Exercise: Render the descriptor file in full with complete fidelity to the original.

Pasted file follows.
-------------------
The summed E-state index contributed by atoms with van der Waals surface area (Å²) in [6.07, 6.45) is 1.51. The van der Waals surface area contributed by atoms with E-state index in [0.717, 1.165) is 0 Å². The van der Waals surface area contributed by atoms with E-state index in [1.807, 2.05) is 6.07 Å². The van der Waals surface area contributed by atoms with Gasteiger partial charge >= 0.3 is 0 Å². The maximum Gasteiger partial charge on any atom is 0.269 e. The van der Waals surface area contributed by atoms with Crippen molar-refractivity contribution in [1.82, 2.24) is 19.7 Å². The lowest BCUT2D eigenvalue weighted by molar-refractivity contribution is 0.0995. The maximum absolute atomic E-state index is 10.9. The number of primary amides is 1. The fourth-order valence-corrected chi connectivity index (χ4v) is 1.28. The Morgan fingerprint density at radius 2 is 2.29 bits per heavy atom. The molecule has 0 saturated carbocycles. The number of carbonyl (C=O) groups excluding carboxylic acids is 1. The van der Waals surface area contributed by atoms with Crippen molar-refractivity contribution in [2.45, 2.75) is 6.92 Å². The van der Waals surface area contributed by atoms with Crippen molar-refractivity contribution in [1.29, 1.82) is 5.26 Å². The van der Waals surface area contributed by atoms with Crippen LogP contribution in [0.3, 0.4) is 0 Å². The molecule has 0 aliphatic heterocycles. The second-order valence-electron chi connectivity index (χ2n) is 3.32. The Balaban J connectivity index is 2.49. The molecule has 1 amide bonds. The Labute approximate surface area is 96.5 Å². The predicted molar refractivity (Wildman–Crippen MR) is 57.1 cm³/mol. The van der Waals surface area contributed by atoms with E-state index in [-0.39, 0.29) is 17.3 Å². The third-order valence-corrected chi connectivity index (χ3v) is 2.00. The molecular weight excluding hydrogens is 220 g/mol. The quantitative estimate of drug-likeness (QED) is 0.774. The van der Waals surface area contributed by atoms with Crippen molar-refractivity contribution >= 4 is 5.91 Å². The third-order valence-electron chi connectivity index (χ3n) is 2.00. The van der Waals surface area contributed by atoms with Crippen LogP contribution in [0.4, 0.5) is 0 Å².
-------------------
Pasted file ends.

The summed E-state index contributed by atoms with van der Waals surface area (Å²) in [6.07, 6.45) is 1.51. The van der Waals surface area contributed by atoms with E-state index in [0.717, 1.165) is 0 Å². The van der Waals surface area contributed by atoms with E-state index in [1.807, 2.05) is 6.07 Å². The van der Waals surface area contributed by atoms with Gasteiger partial charge >= 0.3 is 0 Å². The maximum Gasteiger partial charge on any atom is 0.269 e. The van der Waals surface area contributed by atoms with Crippen molar-refractivity contribution in [1.82, 2.24) is 19.7 Å². The lowest BCUT2D eigenvalue weighted by molar-refractivity contribution is 0.0995. The maximum absolute atomic E-state index is 10.9. The number of primary amides is 1. The fourth-order valence-corrected chi connectivity index (χ4v) is 1.28. The Morgan fingerprint density at radius 2 is 2.29 bits per heavy atom. The molecule has 0 saturated carbocycles. The number of carbonyl (C=O) groups excluding carboxylic acids is 1. The van der Waals surface area contributed by atoms with Crippen molar-refractivity contribution in [2.45, 2.75) is 6.92 Å². The van der Waals surface area contributed by atoms with Crippen molar-refractivity contribution in [1.29, 1.82) is 5.26 Å². The van der Waals surface area contributed by atoms with Crippen LogP contribution in [0.3, 0.4) is 0 Å². The molecule has 0 aliphatic heterocycles. The second-order valence-electron chi connectivity index (χ2n) is 3.32. The Balaban J connectivity index is 2.49. The molecule has 1 amide bonds. The Labute approximate surface area is 96.5 Å². The predicted molar refractivity (Wildman–Crippen MR) is 57.1 cm³/mol. The van der Waals surface area contributed by atoms with E-state index in [-0.39, 0.29) is 17.3 Å². The third-order valence-corrected chi connectivity index (χ3v) is 2.00. The molecular weight excluding hydrogens is 220 g/mol. The quantitative estimate of drug-likeness (QED) is 0.774. The van der Waals surface area contributed by atoms with Crippen molar-refractivity contribution >= 4 is 5.91 Å². The third-order valence-electron chi connectivity index (χ3n) is 2.00. The van der Waals surface area contributed by atoms with Crippen LogP contribution in [0.4, 0.5) is 0 Å².